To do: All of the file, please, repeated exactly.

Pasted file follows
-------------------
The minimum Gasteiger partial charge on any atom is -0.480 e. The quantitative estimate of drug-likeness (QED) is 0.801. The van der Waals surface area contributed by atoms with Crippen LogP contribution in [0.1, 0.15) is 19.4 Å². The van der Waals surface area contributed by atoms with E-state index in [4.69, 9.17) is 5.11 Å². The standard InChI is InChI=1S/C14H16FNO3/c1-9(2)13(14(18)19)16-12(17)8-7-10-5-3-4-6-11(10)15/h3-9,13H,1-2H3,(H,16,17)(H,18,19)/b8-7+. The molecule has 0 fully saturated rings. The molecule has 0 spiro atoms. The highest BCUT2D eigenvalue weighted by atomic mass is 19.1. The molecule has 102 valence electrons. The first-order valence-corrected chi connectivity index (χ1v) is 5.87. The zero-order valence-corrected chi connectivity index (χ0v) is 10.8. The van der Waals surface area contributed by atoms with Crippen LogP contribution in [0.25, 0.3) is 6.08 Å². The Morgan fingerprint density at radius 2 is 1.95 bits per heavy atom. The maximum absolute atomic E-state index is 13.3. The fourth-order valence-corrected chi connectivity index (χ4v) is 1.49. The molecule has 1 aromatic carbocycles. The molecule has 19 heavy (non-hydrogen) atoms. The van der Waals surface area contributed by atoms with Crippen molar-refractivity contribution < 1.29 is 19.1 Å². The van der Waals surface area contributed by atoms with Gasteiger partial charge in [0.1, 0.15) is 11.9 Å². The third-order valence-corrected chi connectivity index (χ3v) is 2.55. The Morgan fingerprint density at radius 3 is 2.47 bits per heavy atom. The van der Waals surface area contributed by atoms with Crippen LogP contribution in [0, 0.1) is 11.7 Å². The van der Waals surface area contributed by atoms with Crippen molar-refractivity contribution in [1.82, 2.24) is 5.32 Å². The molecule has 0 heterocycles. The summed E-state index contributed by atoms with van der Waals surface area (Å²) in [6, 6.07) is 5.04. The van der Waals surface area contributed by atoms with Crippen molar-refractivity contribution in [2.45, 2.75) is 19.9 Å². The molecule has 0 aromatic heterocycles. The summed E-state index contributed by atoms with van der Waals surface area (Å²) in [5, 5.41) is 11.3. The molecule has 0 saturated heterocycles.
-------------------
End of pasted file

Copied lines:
The minimum Gasteiger partial charge on any atom is -0.480 e. The quantitative estimate of drug-likeness (QED) is 0.801. The van der Waals surface area contributed by atoms with Crippen LogP contribution in [0.1, 0.15) is 19.4 Å². The van der Waals surface area contributed by atoms with E-state index in [4.69, 9.17) is 5.11 Å². The standard InChI is InChI=1S/C14H16FNO3/c1-9(2)13(14(18)19)16-12(17)8-7-10-5-3-4-6-11(10)15/h3-9,13H,1-2H3,(H,16,17)(H,18,19)/b8-7+. The molecule has 0 fully saturated rings. The molecule has 0 spiro atoms. The highest BCUT2D eigenvalue weighted by atomic mass is 19.1. The molecule has 102 valence electrons. The first-order valence-corrected chi connectivity index (χ1v) is 5.87. The zero-order valence-corrected chi connectivity index (χ0v) is 10.8. The van der Waals surface area contributed by atoms with Crippen LogP contribution in [0.25, 0.3) is 6.08 Å². The Morgan fingerprint density at radius 2 is 1.95 bits per heavy atom. The maximum absolute atomic E-state index is 13.3. The fourth-order valence-corrected chi connectivity index (χ4v) is 1.49. The molecule has 1 aromatic carbocycles. The molecule has 19 heavy (non-hydrogen) atoms. The van der Waals surface area contributed by atoms with Crippen molar-refractivity contribution < 1.29 is 19.1 Å². The van der Waals surface area contributed by atoms with Gasteiger partial charge in [0.1, 0.15) is 11.9 Å². The third-order valence-corrected chi connectivity index (χ3v) is 2.55. The Morgan fingerprint density at radius 3 is 2.47 bits per heavy atom. The van der Waals surface area contributed by atoms with Crippen LogP contribution in [0, 0.1) is 11.7 Å². The van der Waals surface area contributed by atoms with Crippen molar-refractivity contribution in [1.82, 2.24) is 5.32 Å². The molecule has 0 heterocycles. The summed E-state index contributed by atoms with van der Waals surface area (Å²) in [6, 6.07) is 5.04. The van der Waals surface area contributed by atoms with Crippen molar-refractivity contribution in [2.45, 2.75) is 19.9 Å². The molecule has 0 aromatic heterocycles. The summed E-state index contributed by atoms with van der Waals surface area (Å²) in [5, 5.41) is 11.3. The molecule has 0 saturated heterocycles.